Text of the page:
Canadian Stocks Poised to Accelerate Should U.S. Growth Gain Speed
After nearly five years of underperformance, Canadian stocks are poised to outpace most global indices by a healthy margin in 2016, including the S&P 500.
Experts say they’re poised to do so again next year, as earnings have lots of room for improvement and valuations remain attractive. It’s not all about rising oil prices, in other words.
While U.S. equity markets hit new highs on confidence that Donald Trump’s pro-growth policies will give the world’s largest economy it needs to get finally get over the hump of lacklustre growth, investors shouldn’t forget how Canada will also benefit.
Approximately 60 per cent of S&P/TSX Composite index revenues are leveraged to activity outside of Canada, much of that in the United States.
The TSX is heavy in stocks that benefit from steeper yield curves, particularly the banks and insurance companies.
Matt Barasch, Canadian equity strategist at RBC Capital Markets, noted that Canadian banks, which account for nearly a quarter of the weighting in the benchmark equity index, generate approximately half of their average earnings from net interest margins.
Life insurance stocks, meanwhile, make up about five per cent of the composite, and are also poised to capitalize on the balance sheet relief and higher annuity sales that usually come with higher rates.
A stronger U.S. economy will also boost demand for resources, whether that’s in the mining, materials, or energy sectors.
Barasch pointed out that the TSX has been a strong performer, both in absolute and relative terms, in years when oil prices rise 10 per cent or more.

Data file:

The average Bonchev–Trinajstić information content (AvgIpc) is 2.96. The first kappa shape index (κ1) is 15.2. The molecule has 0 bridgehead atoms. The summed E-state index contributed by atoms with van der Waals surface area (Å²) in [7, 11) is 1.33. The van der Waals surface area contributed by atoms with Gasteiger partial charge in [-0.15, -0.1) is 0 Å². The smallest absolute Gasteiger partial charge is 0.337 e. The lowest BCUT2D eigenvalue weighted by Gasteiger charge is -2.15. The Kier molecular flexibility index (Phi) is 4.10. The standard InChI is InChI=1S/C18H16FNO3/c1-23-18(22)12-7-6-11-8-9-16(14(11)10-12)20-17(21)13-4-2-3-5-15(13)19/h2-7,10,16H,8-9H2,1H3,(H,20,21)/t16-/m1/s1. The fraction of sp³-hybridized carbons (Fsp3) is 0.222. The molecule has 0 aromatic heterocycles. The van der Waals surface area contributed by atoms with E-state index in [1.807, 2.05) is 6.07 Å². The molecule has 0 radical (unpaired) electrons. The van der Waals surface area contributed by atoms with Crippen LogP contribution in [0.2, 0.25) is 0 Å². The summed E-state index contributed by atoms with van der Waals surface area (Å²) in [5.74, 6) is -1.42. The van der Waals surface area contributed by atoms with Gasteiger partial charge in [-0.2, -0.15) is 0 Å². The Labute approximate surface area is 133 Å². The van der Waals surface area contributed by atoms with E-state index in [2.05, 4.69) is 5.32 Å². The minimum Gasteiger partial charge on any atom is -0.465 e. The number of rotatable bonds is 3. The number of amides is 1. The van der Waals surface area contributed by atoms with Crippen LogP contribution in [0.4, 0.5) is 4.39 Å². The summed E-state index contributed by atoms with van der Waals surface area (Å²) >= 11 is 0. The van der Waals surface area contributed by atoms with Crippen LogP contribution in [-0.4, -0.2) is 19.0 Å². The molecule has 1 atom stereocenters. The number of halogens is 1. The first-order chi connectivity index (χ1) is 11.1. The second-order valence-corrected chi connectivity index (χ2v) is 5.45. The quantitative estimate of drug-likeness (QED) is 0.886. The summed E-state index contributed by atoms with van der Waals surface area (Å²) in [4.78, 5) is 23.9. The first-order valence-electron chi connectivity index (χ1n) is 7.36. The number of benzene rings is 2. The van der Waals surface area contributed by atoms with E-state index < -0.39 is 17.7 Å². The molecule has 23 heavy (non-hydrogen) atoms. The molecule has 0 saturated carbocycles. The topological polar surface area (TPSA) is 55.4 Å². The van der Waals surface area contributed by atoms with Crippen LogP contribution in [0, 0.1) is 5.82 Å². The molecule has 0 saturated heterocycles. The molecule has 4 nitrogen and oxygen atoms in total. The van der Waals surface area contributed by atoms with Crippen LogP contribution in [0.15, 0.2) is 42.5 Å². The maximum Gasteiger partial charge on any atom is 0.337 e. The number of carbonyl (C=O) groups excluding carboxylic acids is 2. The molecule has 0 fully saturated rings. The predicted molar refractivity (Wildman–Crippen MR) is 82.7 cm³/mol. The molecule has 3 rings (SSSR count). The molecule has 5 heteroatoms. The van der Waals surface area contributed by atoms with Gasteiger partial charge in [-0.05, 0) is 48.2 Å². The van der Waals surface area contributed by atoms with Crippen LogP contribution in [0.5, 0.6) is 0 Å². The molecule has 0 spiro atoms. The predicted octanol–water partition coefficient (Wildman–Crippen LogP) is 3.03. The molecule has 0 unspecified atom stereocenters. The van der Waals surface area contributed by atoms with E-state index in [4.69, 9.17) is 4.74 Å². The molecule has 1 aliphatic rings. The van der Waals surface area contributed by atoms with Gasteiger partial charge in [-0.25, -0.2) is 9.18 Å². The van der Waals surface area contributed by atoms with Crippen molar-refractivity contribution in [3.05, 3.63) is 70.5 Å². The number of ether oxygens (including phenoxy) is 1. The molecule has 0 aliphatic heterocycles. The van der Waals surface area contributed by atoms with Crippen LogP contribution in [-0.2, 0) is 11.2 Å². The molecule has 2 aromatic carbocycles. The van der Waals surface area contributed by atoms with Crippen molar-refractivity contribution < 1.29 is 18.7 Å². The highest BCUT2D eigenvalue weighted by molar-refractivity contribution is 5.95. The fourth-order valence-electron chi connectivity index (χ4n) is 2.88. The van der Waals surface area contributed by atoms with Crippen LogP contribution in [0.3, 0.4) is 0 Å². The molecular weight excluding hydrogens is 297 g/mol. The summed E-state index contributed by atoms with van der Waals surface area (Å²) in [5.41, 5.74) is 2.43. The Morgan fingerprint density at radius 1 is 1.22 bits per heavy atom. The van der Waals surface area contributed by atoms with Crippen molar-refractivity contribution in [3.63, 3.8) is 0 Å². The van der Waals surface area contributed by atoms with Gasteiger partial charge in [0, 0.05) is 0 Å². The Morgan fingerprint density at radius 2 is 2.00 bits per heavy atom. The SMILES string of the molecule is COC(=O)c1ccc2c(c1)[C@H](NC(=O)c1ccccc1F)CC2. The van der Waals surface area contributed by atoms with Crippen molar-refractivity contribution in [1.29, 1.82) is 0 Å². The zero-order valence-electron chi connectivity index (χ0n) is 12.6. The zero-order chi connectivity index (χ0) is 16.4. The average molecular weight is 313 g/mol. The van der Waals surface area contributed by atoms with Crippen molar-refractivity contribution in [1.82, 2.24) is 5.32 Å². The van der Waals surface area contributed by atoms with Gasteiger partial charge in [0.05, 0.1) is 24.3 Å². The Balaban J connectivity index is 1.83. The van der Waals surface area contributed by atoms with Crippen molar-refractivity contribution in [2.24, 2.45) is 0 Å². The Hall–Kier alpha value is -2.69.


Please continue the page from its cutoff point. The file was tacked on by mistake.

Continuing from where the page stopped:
The index has direct and indirect exposure to oil, which RBC, like others, expect to rise throughout 2017 as a result of slowing global supply growth, coupled with consistent demand growth that could get an extra boost from the U.S. economy.
“On the back of recovering oil and commodity prices, not to mention the potential for higher long rates, earnings for the S&P/TSX have the potential to rebound smartly in 2017 and 2018,” the strategist said in a recent report, where he raised his 18-month target for the S&P/TSX to 16,300.
Elsewhere in the commodity space, Barasch highlighted Canadian gold stocks as poised for good year, due to the combination of global macro risks, the potential for higher inflation triggered by renewed global stimulus, and historically low valuations.
For investors that believe the U.S. economy will grow at or near the pace equities south of the border appear to be pricing in, targeting Canadian companies with leverage to U.S. activity is a sensible strategy.
David Doyle, an analyst at Macquarie Capital Markets, prefers companies with a higher share of U.S. revenue than their sector peers.
He highlighted Toronto-Dominion Bank as the strongest way to play U.S. banking exposure through a Canadian name. More than 35 per cent of its income originates in the U.S., and has strong deposit base and asset sensitivity to that market.